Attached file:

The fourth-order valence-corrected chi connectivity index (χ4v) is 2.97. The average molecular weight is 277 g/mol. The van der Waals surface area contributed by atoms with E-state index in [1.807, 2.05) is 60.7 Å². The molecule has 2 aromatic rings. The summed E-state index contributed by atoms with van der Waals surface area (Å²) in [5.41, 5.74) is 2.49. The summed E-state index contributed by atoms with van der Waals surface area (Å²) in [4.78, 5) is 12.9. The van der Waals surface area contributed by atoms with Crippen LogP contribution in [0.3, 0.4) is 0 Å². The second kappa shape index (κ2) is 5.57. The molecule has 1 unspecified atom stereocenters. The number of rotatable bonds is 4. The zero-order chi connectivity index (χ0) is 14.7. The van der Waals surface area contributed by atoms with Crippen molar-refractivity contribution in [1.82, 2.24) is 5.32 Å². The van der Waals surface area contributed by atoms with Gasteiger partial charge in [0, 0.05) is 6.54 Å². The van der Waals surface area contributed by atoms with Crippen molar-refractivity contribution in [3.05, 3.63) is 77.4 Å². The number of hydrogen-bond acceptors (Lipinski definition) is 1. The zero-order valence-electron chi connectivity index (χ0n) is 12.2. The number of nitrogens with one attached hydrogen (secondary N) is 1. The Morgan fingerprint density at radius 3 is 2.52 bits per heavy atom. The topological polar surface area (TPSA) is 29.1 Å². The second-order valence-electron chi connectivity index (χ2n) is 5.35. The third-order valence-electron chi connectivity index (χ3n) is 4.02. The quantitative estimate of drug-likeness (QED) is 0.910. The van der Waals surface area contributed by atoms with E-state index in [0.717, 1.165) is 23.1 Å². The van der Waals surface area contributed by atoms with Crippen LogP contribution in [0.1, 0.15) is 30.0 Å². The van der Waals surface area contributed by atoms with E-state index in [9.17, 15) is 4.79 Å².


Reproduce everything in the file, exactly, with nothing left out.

The fourth-order valence-corrected chi connectivity index (χ4v) is 2.97. The average molecular weight is 277 g/mol. The van der Waals surface area contributed by atoms with E-state index in [1.807, 2.05) is 60.7 Å². The molecule has 2 aromatic rings. The summed E-state index contributed by atoms with van der Waals surface area (Å²) in [5.41, 5.74) is 2.49. The summed E-state index contributed by atoms with van der Waals surface area (Å²) in [4.78, 5) is 12.9. The van der Waals surface area contributed by atoms with Crippen LogP contribution in [0.3, 0.4) is 0 Å². The second kappa shape index (κ2) is 5.57. The molecule has 1 unspecified atom stereocenters. The number of rotatable bonds is 4. The zero-order chi connectivity index (χ0) is 14.7. The van der Waals surface area contributed by atoms with Crippen molar-refractivity contribution in [1.82, 2.24) is 5.32 Å². The van der Waals surface area contributed by atoms with Gasteiger partial charge in [0, 0.05) is 6.54 Å². The van der Waals surface area contributed by atoms with Crippen molar-refractivity contribution in [3.05, 3.63) is 77.4 Å². The number of hydrogen-bond acceptors (Lipinski definition) is 1. The zero-order valence-electron chi connectivity index (χ0n) is 12.2. The number of nitrogens with one attached hydrogen (secondary N) is 1. The Morgan fingerprint density at radius 3 is 2.52 bits per heavy atom. The topological polar surface area (TPSA) is 29.1 Å². The second-order valence-electron chi connectivity index (χ2n) is 5.35. The third-order valence-electron chi connectivity index (χ3n) is 4.02. The quantitative estimate of drug-likeness (QED) is 0.910. The van der Waals surface area contributed by atoms with E-state index in [0.717, 1.165) is 23.1 Å². The van der Waals surface area contributed by atoms with Crippen LogP contribution in [0.1, 0.15) is 30.0 Å². The van der Waals surface area contributed by atoms with E-state index in [9.17, 15) is 4.79 Å².